While on the verge of breaking up with her fiance, Rawda Hassan heard about a new initiative called “experimental marriage.” She thought this initiative could give a kiss of life to her relationship.
“I’ve been engaged for two years and I’m still not sure if I’m ready for marriage. We always quarrel about many issues; that’s why I’m always afraid. But after my friend told me about the initiative, I guess I’ll think about it,” Hassan, 26, told Al-Monitor.
The initiative, titled “Experimental Marriage,” was launched by Egyptian lawyer Ahmed Mahran to help couples avoid early divorce. Yet it has caused an uproar in Egypt.
The initiative consists of adding to the ordinary marriage certificate a civil agreement contract with articles written and agreed on by the couple. It gives them the right to end the marriage when any of them break the conditions listed in their contract. The one who breaks the rules pays all the financial rights for the other.
“I’m a specialist in women and family legal cases, and I find that most reasons for divorce are always very trivial. Some newlywed couples don’t show any responsibility and don’t understand the values of family,” Mahran, who is also the manager of the Cairo Center for Legal and Political Studies, told Al-Monitor.
According to a 2018 report by Egypt’s Central Agency for Public Mobilization and Statistics, one-fifth of marriages in Egypt end in divorce each year; 40% of divorces occur within the first five years of marriage.
“We have about 8 million divorced women, and that's a huge number. That’s why I thought about this solution to decrease the divorce rate in Egypt,” Mahran said.
“Women want to get divorced, but men are always refusing it because they have to pay a lot for women for livelihood (alimony) afterward,” Mahran said.
According to the lawyer, financial losses after divorce have a significant impact on the couple's decisions.
“Some couples, when they know how much money they will lose after divorce, take a step back and decide to find other solutions for their marriage life instead of divorce,” he explained.
According to studies by the Cairo Center for Legal and Political Studies, most divorce cases happen among newlywed couples who divorce during their first six months to one year of marriage.
“With our initiative, we oblige the couple to stick to the rules they already put to avoid divorce and also avoid paying lots of money,” Mahran said.
“In the contract, we identify — with the couple — the problems that they may face in the future and agree on the solutions and write this in the contract, which will shape their marriage life. We ask them to follow the contract rules that they added for at least three years or more (as they list in the contract) as a way to help them not to be fragile when facing early problems that usually happen during the first years of marriage,” Mahran explained.
“We hope that after they spend over three years with each other, they understand each other better or even become parents for a child and the problems will be minimized then,” he added.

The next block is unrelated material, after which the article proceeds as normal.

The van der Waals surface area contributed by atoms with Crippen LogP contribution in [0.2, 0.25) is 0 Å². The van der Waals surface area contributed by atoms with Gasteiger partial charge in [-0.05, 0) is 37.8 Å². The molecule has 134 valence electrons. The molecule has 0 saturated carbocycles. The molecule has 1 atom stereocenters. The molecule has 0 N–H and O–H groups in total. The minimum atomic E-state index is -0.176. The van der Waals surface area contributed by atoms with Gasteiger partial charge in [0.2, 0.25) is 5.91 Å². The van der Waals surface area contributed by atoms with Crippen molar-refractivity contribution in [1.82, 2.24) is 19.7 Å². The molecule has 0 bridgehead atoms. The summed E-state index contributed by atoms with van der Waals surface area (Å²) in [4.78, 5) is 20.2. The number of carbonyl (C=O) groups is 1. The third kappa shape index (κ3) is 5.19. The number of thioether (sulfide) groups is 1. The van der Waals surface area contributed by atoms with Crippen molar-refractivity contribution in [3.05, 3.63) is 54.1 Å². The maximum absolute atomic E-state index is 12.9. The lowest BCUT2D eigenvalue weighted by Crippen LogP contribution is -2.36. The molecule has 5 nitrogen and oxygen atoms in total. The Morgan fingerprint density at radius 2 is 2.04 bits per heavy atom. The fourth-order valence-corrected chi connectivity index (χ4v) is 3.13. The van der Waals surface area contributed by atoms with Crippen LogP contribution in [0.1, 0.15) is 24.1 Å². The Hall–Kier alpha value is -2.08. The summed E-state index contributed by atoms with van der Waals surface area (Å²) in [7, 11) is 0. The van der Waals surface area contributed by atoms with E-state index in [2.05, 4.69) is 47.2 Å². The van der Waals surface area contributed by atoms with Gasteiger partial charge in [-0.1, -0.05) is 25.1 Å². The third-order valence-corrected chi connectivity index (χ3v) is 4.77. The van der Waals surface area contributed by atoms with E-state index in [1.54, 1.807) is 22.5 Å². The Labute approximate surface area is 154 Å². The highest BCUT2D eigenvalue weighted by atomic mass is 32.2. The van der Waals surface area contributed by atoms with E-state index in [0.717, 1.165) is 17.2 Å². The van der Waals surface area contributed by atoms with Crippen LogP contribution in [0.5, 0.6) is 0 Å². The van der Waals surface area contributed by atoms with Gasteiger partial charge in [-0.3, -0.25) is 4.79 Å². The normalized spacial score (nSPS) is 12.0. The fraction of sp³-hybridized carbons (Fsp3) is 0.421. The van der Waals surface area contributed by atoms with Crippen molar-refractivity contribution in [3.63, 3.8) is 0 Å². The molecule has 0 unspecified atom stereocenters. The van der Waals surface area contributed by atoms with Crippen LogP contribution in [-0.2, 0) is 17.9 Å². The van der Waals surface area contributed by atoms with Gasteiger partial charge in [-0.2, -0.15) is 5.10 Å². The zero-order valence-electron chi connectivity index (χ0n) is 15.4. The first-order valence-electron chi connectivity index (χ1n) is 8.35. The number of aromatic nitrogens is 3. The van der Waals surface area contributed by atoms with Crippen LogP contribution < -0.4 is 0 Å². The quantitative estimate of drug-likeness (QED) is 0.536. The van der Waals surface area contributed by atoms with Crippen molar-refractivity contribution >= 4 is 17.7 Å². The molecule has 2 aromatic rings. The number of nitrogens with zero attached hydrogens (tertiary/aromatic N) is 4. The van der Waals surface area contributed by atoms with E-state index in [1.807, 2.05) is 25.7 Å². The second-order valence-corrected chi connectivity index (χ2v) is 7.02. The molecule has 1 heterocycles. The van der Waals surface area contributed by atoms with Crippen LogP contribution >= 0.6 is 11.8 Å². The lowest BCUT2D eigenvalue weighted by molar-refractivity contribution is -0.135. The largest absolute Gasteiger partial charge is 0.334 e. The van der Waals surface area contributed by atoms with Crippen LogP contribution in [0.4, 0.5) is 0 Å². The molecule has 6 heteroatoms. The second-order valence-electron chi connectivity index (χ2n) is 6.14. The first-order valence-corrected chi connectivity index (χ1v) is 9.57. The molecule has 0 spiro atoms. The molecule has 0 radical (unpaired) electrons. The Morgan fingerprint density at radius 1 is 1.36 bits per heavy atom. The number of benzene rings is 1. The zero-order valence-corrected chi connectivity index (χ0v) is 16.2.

The conditions couples put in the contract may include whatever the couple wants. A wife can demand that her husband not marry another woman nor force her to leave her job, and that he cannot prohibit her from traveling alone. A husband can ask that his wife not have social media accounts or a job, and they both can ask for conditions regarding child custody in the event they divorce.
In ordinary cases, if a woman wants a divorce and her husband refuses, she goes to court and spends at least four to seven years to get some of her rights. But with this contract, she will get her rights much faster, since such circumstances would have already been covered by the couple, according to Mahran.
Although the initiative may help couples assure a healthy relationship, Islamic scholars reject it and describe it as against the traditions of Islam. This is because the contract may give the implication that there is an “intention for divorce.”
Islamic scholars also argue that these marriages are invalid because they are like a mut’ah marriage, or a pleasure marriage.
“Islamic scholars who attack the idea in the media don’t understand the details, so they should not give an opinion about the initiative,” said Mahran, who added that he has written about 50 contracts for 50 couples since he launched the initiative a few weeks ago. He said that married people can also sign a contract for their relationship to improve it.
Samia Khedr, professor of sociology at Ain Shams University, told Al-Monitor this contract could make it possible for couples to manipulate each other.
“In the ordinary marriage certificate, the couple can write whatever they want regarding their rights and duties, so the initiative is not a new thing; it is just propaganda that may lead the couple to more problems,” said Khedr.
“Marriage should be built on love and compassion, not contracts that can even add difficulties to marriage,” she added.
Khedr said there should be campaigns that help couples know how to treat each other and respect the sacred relation of marriage.
“We should also think about easing marriages to help more people get married. Family relationships should be secured to make our country secured,” she added.
While Hassan is thinking about joining the marriage “experimentalists,” Nesma Ahmed, 32, an unmarried art teacher, has another opinion.
“If there is love in the first place, we won’t seek a contract to regulate our lives. What a stress to live under rules everywhere,” Ahmed told Al-Monitor.